But he had a buddy who also worked on strategy: Brad Wardell, the founder of Stardock Entertainment, wrote the A.I. for the Galactic Civilizations series, a bunch of games that even he admits were “Civ in space” long before Civilization: Beyond Earth took Civ to, uh, space. But we digress.
So when Stardock execs started mulling over the idea of publishing games from other developers, a partnership felt natural.
“This is a game I wanted to make even before I got in the industry,” Johnson said. “Something set around business and industry. Brad really liked the idea, and we knew we wanted to work together.”
Together they founded Mohawk in Baltimore with another Civilization vet (Dorian Newcomb) in charge of art, signed on with Wardell’s Stardock in Michigan as a publisher, and got to work.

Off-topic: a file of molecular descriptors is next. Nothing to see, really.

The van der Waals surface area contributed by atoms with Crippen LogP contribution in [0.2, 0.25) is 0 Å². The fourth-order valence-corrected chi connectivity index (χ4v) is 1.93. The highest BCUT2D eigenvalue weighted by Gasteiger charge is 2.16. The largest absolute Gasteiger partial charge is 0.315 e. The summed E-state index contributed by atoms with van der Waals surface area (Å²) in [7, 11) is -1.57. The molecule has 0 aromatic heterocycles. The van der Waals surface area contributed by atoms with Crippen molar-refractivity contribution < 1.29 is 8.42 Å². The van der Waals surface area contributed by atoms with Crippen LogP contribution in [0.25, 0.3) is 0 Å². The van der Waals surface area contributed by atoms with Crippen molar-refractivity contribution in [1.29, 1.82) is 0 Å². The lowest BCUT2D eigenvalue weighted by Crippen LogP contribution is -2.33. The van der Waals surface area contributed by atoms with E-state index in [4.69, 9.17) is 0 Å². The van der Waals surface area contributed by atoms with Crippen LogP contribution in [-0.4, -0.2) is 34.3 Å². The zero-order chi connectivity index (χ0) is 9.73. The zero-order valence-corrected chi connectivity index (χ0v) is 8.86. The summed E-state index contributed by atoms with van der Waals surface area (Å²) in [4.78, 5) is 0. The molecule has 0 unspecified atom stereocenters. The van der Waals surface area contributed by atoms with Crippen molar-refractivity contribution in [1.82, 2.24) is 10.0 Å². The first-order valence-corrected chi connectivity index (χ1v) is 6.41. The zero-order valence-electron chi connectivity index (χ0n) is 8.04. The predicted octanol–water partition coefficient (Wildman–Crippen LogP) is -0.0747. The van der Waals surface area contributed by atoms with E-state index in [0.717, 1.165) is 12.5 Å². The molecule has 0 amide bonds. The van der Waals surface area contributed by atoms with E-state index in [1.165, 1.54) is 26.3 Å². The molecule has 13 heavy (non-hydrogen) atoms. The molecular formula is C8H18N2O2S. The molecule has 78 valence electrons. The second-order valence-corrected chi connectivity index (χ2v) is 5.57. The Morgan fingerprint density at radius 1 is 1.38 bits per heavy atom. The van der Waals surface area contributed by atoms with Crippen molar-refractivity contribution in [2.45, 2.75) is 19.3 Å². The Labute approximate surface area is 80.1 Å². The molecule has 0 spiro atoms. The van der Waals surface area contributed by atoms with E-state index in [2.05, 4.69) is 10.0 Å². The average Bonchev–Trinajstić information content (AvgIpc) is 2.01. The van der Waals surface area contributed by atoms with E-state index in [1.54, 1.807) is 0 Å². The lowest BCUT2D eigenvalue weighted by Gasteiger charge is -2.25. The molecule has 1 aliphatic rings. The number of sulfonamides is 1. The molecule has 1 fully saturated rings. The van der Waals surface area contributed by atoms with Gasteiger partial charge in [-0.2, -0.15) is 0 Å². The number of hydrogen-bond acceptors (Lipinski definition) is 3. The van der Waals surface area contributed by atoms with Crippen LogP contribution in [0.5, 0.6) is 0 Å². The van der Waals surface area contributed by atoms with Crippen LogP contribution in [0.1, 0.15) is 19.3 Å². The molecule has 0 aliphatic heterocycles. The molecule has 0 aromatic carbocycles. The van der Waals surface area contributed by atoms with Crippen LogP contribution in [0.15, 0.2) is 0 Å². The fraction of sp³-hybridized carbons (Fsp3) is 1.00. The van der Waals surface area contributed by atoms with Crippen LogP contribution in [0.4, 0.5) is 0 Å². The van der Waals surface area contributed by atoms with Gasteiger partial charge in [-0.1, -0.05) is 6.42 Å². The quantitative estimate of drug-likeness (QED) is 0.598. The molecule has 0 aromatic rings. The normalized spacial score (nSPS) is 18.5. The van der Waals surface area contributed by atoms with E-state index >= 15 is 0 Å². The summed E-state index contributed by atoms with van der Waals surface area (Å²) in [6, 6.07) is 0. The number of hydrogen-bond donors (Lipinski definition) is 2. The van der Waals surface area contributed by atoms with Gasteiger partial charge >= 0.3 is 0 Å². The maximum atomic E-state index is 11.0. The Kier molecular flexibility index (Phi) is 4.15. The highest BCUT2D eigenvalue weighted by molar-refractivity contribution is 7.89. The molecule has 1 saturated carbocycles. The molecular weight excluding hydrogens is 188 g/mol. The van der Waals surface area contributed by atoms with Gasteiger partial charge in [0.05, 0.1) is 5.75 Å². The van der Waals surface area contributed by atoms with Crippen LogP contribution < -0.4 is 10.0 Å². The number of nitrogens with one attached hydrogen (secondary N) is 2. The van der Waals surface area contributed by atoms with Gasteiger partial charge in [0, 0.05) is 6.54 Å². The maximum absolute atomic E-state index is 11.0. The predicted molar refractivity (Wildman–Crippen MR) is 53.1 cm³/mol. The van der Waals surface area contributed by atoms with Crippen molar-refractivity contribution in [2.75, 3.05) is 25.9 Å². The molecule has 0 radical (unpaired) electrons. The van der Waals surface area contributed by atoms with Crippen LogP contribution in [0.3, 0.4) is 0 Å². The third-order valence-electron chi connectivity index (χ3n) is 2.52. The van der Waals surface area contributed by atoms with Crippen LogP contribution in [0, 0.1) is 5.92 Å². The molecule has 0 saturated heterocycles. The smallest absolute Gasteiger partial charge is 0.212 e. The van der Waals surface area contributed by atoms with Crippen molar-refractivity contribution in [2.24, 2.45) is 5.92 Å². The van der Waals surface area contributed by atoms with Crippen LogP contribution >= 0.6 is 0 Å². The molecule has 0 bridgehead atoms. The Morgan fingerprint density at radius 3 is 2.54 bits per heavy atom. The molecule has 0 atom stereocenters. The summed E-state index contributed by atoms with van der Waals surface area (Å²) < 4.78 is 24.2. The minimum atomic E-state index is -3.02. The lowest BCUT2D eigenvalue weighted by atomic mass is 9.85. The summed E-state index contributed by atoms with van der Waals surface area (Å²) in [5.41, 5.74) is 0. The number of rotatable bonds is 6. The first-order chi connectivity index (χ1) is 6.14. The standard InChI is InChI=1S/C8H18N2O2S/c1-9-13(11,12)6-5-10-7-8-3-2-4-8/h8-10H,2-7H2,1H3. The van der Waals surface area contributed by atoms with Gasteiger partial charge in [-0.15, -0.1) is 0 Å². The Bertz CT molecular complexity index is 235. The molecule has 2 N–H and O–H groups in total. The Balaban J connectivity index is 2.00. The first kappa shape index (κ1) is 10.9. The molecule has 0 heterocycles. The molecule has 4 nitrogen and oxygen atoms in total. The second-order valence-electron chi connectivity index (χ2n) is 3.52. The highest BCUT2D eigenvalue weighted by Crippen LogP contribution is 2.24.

Taking the trip to Mars
The result is Offworld Trading Company, an economic RTS set on Mars that asks you to establish a headquarters, collect resources, refine them, sell them, buy shares in your opponents’ companies, and finally make a hostile takeover and crush them under the heel of your space boot.
“What I like about the economic setting is that it makes the game very replayable,” he said. “Every game will be very different. It’s less predictable. You can’t really choose a set strategy before you begin the game.”
You won’t pick your headquarters type until after the game starts, for example, and you see what the randomly generated barren red landscape has to offer.
Why Mars? “It’s a nice open environment to start with,” Johnson said.
It’s all played in real time — a departure from his turn-based work on the Civilization series.
“I really like real time strategy games,” Johnson said. “I like the immediacy of them. It’s nice to play a game that can go quickly.”
He estimates Offworld matches will run 30-40 minutes each.
“I’ll probably always make both real time and turn-based games,” he added.